Investigations

Tracey Hayes was working as a retail merchandiser in March, arranging products on store shelves around Glasgow to promote sales, when she decided she couldn’t risk exposing her mother to the coronavirus or handle child care for her two children by herself.

Hayes had been watching Gov. Andy Beshear’s daily coronavirus briefings, and she was sure Team Kentucky would have her back.

“I watched him everyday. He said, ‘Healthy at home,’” Hayes said. “So I was healthy at home.” 

Hayes stopped working, cared for her children and mother and avoided adding to Kentucky’s mounting number of coronavirus cases. She filed an unemployment insurance claim on March 27. For eight weeks, she received $112 weekly in unemployment, plus the extra $600 payment established in the CARES Act.

But in May, the unemployment office called to say they were investigating her claim. 

“I remember pulling over into the parking lot of a church. At that point I was shaking. I couldn’t drive,” Hayes said. 

Soon after, she got a bill ordering her to pay back every cent she’d received.

Hayes told the state she was just doing what Beshear had instructed. Their response was, essentially, that Beshear never told anyone what to do. Despite what she heard the governor say during his daily briefings and what she read in his executive orders, Hayes simply wasn’t eligible.

The governor’s office did not respond to a request for comment. (After publication of this story, the governor’s office sent a statement. Read it here.)

Hayes is one of many people who received unemployment benefits in Kentucky during the coronavirus pandemic and are now learning they were retroactively deemed ineligible. Not only does this cut people off from unemployment for crucial months during the pandemic, many of those found ineligible now owe a debt to the state or federal government that could mean their tax refunds or other money get garnished.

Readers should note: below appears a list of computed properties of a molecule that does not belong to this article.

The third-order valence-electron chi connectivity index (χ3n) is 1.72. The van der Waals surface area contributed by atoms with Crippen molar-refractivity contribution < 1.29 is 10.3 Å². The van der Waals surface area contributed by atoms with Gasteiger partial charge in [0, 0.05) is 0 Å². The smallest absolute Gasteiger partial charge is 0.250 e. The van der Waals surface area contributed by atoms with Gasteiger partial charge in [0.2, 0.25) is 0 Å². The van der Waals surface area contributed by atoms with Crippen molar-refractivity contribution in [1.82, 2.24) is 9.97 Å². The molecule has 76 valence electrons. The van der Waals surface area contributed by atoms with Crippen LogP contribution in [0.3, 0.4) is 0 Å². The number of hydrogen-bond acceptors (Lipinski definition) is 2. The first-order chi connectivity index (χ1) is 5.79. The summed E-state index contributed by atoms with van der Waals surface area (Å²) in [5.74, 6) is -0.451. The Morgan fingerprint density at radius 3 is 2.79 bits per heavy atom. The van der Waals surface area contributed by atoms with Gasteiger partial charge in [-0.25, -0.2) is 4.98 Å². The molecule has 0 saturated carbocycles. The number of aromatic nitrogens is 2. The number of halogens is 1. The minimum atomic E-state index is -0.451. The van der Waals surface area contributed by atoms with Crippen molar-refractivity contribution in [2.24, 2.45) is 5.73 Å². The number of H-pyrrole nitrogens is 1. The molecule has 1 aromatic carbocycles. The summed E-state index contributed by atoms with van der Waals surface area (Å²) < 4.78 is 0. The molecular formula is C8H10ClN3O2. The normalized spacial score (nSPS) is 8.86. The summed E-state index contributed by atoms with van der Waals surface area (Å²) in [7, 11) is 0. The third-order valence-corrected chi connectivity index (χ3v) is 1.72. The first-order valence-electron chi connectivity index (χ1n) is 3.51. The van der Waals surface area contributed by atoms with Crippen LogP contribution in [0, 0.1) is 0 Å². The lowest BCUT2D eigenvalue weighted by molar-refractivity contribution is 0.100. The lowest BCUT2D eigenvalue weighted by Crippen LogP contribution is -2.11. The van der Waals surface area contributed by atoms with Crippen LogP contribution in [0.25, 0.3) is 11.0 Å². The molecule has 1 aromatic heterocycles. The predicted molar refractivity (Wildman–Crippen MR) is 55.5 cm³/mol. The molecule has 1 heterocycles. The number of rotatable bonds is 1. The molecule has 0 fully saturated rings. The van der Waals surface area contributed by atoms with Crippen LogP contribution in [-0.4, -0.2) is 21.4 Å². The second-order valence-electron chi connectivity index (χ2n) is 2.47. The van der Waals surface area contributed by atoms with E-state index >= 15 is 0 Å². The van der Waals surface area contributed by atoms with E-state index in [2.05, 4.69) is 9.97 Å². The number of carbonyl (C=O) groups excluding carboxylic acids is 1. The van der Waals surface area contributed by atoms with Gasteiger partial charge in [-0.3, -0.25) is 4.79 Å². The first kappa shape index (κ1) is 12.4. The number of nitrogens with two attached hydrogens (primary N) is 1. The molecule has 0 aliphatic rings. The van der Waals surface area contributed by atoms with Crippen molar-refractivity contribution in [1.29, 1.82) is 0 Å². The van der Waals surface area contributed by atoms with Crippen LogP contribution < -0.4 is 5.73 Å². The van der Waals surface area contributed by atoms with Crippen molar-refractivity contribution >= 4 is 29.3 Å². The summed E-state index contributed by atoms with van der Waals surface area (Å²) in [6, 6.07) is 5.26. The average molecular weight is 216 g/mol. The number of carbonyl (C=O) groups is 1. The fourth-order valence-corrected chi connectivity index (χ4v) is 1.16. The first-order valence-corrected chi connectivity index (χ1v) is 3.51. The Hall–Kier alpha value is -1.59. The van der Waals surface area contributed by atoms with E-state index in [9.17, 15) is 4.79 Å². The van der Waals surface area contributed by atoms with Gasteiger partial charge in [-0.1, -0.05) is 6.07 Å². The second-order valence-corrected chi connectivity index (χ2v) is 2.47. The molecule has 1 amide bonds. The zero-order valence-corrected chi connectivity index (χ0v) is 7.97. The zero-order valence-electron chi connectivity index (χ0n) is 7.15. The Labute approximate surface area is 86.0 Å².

The number of people affected is unclear because the unemployment office didn’t respond to KyCIR’s questions, including how many recipients were later deemed ineligible. 

Kentucky’s unemployment system is under immense pressure during the pandemic: By May, Kentucky had the largest share of its workforce on unemployment benefits in the country, and the state’s unemployment insurance trust fund required an $865 million loan from the federal government to stay afloat over the summer. 

Several unemployment insurance lawyers told KyCIR they are hearing from more people who were denied eligibility than ever before, and many of them self-quarantined. The unemployment office approved their claim and started issuing payments, only to reassess after the fact and find those workers ineligible.

Hayes has challenged the practice in a lawsuit filed in the Monroe County Circuit Court. The eventual ruling on that case could extend to others who self-quarantined based on what she heard the governor say at his briefings.

The unemployment office has not yet responded to a request for comment submitted on October 6. That same day, Labor Cabinet attorney Amy Cubbage stepped to the podium during Beshear’s briefing to talk about the new, $400-weekly federal unemployment program. This time, Kentuckians watching heard a different message about who was eligible: “Unfortunately, fear of getting COVID is not enough to qualify.”

The Appeals Process

Submitted

Tracy Hayes

When the coronavirus made its way to Kentucky, Hayes was working for two companies: Driveline Retail Merchandising and SPAR Field Services.

She traveled to as many as three crowded stores a day.

She remembers building a barrier of shopping carts to try to keep customers six feet away from her and her coworker as they set up display stands of cosmetics, coloring books and CBD products.

Driveline paid her $10 an hour. It didn’t seem worth it.

“I just thought I was playing Russian roulette for, like, makeup,” Hayes said.

Both of her employers had signaled they would support workers who decided to stay home: An administrator at SPAR Field Services sent an email to employees that explicitly said workers would be eligible for unemployment, should they decide they needed to stay home.